Average teacher salary rises in Gilbert Public Schools

Gilbert Public Schools
The average salary of teachers in Gilbert Public Schools went up 4.3% in fiscal year 2019-20. (Tom Blodgett/Community Impact Newspaper)

The average salary of teachers in Gilbert Public Schools went up 4.3% in fiscal year 2019-20. (Tom Blodgett/Community Impact Newspaper)

The average teacher salary in Gilbert Public Schools rose 4.3% in fiscal year 2019-20, district officials said.

The average salary for the year was $52,447, an increase of $2,148 from FY 2018-19. The data was presented as GPS Finance Director Jackie Mattinen reviewed the annual financial report for the governing board Oct. 13.


Mattinen noted the average salary may not increase as much as district-approved raises as younger teachers are hired to replace older teachers who move on.

Other highlights from Mattinen’s presentation included:

  • Overall increases to maintenance and operations spending and unrestricted capital spending came mostly from approved compensation increases, benefits increases, and increased allocations for athletics and capital spending.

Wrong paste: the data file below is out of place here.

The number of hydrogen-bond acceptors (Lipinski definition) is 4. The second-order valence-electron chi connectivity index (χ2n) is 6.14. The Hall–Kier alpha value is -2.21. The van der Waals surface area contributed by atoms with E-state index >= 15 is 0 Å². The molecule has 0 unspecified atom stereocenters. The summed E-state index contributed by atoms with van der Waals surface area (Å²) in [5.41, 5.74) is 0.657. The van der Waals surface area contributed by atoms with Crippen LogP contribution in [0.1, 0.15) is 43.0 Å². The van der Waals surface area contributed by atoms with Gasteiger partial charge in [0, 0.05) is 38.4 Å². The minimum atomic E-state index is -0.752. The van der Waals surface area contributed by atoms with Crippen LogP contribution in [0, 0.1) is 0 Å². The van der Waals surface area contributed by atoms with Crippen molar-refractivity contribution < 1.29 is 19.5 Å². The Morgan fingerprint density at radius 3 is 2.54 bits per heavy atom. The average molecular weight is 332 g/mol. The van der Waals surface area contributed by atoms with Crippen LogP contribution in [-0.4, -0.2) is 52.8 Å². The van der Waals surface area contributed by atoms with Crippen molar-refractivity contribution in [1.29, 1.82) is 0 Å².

• The district has been approved for a $2.3 million Elementary and Secondary School Emergency Relief grant but has not spent the money yet. It also has received approval for an Enrollment Stabilization Grant but will not find out for how much until November.

  • The district has budgeted for an $11 million budget-balance carry forward, but that total could increase once the Arizona Department of Education does a final analysis of the annual financial report.

  • The ending fund balances for FY 2019-20 include $31.2 million in the maintenance and operations fund, $3.71 million in the unrestricted capital outlay fund, $19.73 million in the bond building fund, and $1.26 million in the debt service fund.

  • A number of cash funds, such as food services and student activities, had less revenue in FY 2019-20 than the previous year because of the schools’ fourth-quarter shutdown.

  • The tax rate continues to trend downward in the district.

By Tom Blodgett
Raised in Arizona, Tom Blodgett has spent 30 years in journalism in Arizona and is the editor of the Gilbert edition of Community Impact Newspaper. He is a graduate of Arizona State University, where he now serves as an instructional professional in the Walter Cronkite School of Journalism and Mass Communication and editorial adviser to The State Press, the university's independent student media outlet.


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